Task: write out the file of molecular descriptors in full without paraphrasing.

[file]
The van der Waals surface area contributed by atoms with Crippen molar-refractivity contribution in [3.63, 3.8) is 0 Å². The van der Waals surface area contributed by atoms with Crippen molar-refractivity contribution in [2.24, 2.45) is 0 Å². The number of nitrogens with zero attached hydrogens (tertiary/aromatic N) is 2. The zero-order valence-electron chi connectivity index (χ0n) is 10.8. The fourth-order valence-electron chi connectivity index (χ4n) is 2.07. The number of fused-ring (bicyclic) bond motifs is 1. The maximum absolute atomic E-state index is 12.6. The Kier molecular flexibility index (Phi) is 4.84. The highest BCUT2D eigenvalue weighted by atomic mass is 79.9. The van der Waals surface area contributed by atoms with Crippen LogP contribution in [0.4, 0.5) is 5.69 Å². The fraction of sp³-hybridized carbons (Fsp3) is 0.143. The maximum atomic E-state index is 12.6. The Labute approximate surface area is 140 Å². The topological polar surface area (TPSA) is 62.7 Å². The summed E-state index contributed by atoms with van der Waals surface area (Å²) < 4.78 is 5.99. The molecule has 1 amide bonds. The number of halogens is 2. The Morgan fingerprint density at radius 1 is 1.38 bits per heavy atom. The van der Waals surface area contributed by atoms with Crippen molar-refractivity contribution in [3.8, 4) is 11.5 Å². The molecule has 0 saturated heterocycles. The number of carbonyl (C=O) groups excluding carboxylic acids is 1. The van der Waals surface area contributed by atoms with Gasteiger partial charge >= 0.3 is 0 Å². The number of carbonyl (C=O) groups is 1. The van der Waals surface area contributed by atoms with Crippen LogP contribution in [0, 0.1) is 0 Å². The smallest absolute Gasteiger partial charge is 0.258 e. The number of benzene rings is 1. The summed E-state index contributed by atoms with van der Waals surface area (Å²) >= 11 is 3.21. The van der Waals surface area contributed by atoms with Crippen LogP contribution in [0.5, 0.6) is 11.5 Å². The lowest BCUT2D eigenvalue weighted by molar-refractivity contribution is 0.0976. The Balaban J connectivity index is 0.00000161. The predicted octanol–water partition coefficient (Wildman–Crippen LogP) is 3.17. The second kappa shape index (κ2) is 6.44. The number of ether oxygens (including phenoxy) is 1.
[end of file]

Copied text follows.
The van der Waals surface area contributed by atoms with Crippen molar-refractivity contribution in [3.63, 3.8) is 0 Å². The van der Waals surface area contributed by atoms with Crippen molar-refractivity contribution in [2.24, 2.45) is 0 Å². The number of nitrogens with zero attached hydrogens (tertiary/aromatic N) is 2. The zero-order valence-electron chi connectivity index (χ0n) is 10.8. The fourth-order valence-electron chi connectivity index (χ4n) is 2.07. The number of fused-ring (bicyclic) bond motifs is 1. The maximum absolute atomic E-state index is 12.6. The Kier molecular flexibility index (Phi) is 4.84. The highest BCUT2D eigenvalue weighted by atomic mass is 79.9. The van der Waals surface area contributed by atoms with Crippen LogP contribution in [0.4, 0.5) is 5.69 Å². The fraction of sp³-hybridized carbons (Fsp3) is 0.143. The maximum atomic E-state index is 12.6. The Labute approximate surface area is 140 Å². The topological polar surface area (TPSA) is 62.7 Å². The summed E-state index contributed by atoms with van der Waals surface area (Å²) < 4.78 is 5.99. The molecule has 1 amide bonds. The number of halogens is 2. The Morgan fingerprint density at radius 1 is 1.38 bits per heavy atom. The van der Waals surface area contributed by atoms with Crippen molar-refractivity contribution in [3.8, 4) is 11.5 Å². The molecule has 0 saturated heterocycles. The number of carbonyl (C=O) groups excluding carboxylic acids is 1. The van der Waals surface area contributed by atoms with Gasteiger partial charge >= 0.3 is 0 Å². The number of carbonyl (C=O) groups is 1. The van der Waals surface area contributed by atoms with Crippen LogP contribution in [0, 0.1) is 0 Å². The smallest absolute Gasteiger partial charge is 0.258 e. The number of benzene rings is 1. The summed E-state index contributed by atoms with van der Waals surface area (Å²) >= 11 is 3.21. The van der Waals surface area contributed by atoms with Crippen LogP contribution in [0.5, 0.6) is 11.5 Å². The lowest BCUT2D eigenvalue weighted by molar-refractivity contribution is 0.0976. The Balaban J connectivity index is 0.00000161. The predicted octanol–water partition coefficient (Wildman–Crippen LogP) is 3.17. The second kappa shape index (κ2) is 6.44. The number of ether oxygens (including phenoxy) is 1.